Welcome to our Blog

One of the great things about dentistry is being able to enhance patient’s lives so significantly. Allowing people to look better, smile more readily, be free of pain, chew and function normally, live longer and have nice fresh breath for speaking and kissing are just a few of the things we do to improve the lives of everyone we touch. Even the most basic dental procedures are incredibly important – without good dental hygiene and regular cleanings millions more teeth would be lost every year. We hope you enjoy our blog and find the information within useful and sometimes even entertaining.

Tuesday, September 6, 2011

Back to the Basics... Just for School?

The first day of school is here and what a great time for your child to make good dental habits part of a 'new' back-to-school routine.

According to the Canadian Health Measures Survey, an estimated 2.26 million school days are lost annually due to dental visits or dental sick-days.  September is a good time to reinforce good dental habits.

"Dental disease is largely preventable, yet many children still suffer unnecessarily from tooth decay and other oral health concerns," notes British Columbia Dental Association (BCDA) President Dr. Bruce Ward.  "Back-to-school is an ideal time for parents to reinforce some of the key preventative strategies to good dental health including daily brushing and flossing, making health food and drink choices and visiting the dentist for an examination."

The BCDA offers the following tips to help parents set their children up for good dental health for life:

Brush more, not harder.  A perfect way to start and finish the day, children should brush their teeth in the morning and at bedtime with a soft brush and fluoride toothpaste.  This is a simple preventative measure that should be reinforced early on as part of a daily health routine.

Pack tooth-friendly foods for lunch and snacks.  Cheese, nuts, carrot and celery sticks, fresh fruit or plain yogurt provide a healthy choice for a child's lunch box.  Packed with nutrients, these foods won't harm your teeth.  Avoid soft or sticky foods that can cling to teeth and limit snacking throughout the day.  Children are most prone to cavities when they nibble constantly on foods containing sugar throughout the day.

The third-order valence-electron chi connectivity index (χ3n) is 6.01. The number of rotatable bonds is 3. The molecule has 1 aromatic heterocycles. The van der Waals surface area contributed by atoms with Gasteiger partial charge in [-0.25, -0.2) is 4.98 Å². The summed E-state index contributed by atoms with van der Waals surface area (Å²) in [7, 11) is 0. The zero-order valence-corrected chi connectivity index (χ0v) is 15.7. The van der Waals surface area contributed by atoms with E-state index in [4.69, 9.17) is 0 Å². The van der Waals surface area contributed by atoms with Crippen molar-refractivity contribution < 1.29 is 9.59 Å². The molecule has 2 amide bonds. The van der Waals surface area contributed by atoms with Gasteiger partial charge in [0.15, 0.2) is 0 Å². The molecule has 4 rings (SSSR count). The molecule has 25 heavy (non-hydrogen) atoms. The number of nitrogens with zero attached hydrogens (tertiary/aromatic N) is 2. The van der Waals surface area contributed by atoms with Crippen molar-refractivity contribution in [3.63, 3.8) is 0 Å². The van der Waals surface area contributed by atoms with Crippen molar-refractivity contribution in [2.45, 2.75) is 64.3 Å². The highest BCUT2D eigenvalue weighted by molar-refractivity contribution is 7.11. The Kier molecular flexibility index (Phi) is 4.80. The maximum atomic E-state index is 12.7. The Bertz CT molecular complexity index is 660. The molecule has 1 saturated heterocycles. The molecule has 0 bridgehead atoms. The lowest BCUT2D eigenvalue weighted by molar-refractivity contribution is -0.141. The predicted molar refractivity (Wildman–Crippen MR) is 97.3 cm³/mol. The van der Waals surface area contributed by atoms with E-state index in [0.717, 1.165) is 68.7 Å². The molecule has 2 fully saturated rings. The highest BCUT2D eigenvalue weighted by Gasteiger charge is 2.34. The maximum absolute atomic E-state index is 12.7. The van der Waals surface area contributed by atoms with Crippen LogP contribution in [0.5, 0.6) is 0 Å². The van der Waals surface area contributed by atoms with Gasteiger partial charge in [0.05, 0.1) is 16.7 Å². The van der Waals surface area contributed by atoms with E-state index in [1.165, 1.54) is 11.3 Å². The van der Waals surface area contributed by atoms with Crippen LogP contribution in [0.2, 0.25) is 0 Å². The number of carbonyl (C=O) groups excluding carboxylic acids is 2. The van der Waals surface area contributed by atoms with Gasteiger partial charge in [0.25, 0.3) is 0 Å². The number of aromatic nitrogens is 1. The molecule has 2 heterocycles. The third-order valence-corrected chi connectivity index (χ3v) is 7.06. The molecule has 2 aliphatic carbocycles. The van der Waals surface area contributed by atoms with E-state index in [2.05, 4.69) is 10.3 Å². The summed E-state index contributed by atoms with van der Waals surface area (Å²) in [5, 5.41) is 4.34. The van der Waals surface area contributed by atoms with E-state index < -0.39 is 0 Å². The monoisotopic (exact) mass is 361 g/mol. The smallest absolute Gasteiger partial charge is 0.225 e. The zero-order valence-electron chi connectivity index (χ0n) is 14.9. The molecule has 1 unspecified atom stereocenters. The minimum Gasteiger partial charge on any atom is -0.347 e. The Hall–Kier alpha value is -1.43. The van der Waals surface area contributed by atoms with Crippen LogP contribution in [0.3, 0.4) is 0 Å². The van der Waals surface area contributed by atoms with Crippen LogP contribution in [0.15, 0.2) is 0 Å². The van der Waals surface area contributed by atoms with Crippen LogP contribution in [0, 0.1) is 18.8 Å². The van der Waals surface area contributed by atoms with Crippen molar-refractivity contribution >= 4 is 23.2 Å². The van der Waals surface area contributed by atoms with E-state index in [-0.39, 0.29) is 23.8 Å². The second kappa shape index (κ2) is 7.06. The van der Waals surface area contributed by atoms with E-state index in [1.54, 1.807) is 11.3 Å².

Think about what they drink.  Aside from sugar alone, pop and other carbonated beverages contain acids that can eat away tooth enamel.  Even "diet" drinks which don't contain sugar are acidic and can be harmful to teeth.  Milk and juice are better options during mealtimes; however, water is always the best option, especially for drinking throughout the day.

Lead by example.  Good dental health begins at home.  Parents can demonstrate the value of good dental health by practicing their own healthy habits.

Start early.  Good dental care starts early.  In fact, the best time for the first dental visit is recommended between six months and one year of age, or within six months of when you see the first tooth.  The BCDA has an educational vidio offering advice to parents of young children, "How to Take Care of Your Child's Teeth." 
To view video, follow this link - http://www.bcdental.org/ECC/index.html

Visit your dentist.  A regular visit to the dentist will help to create familiarity and comfort for children.  Dental disease is a progressive disease that cannot be reversed.  Early diagnosis through a regular dental check-up exam can minimize disease progression and work to rduce the impact and cost of treatment.

2010 Media Release by the BCDA @ http://www.bcdental.org/

No comments:

Post a Comment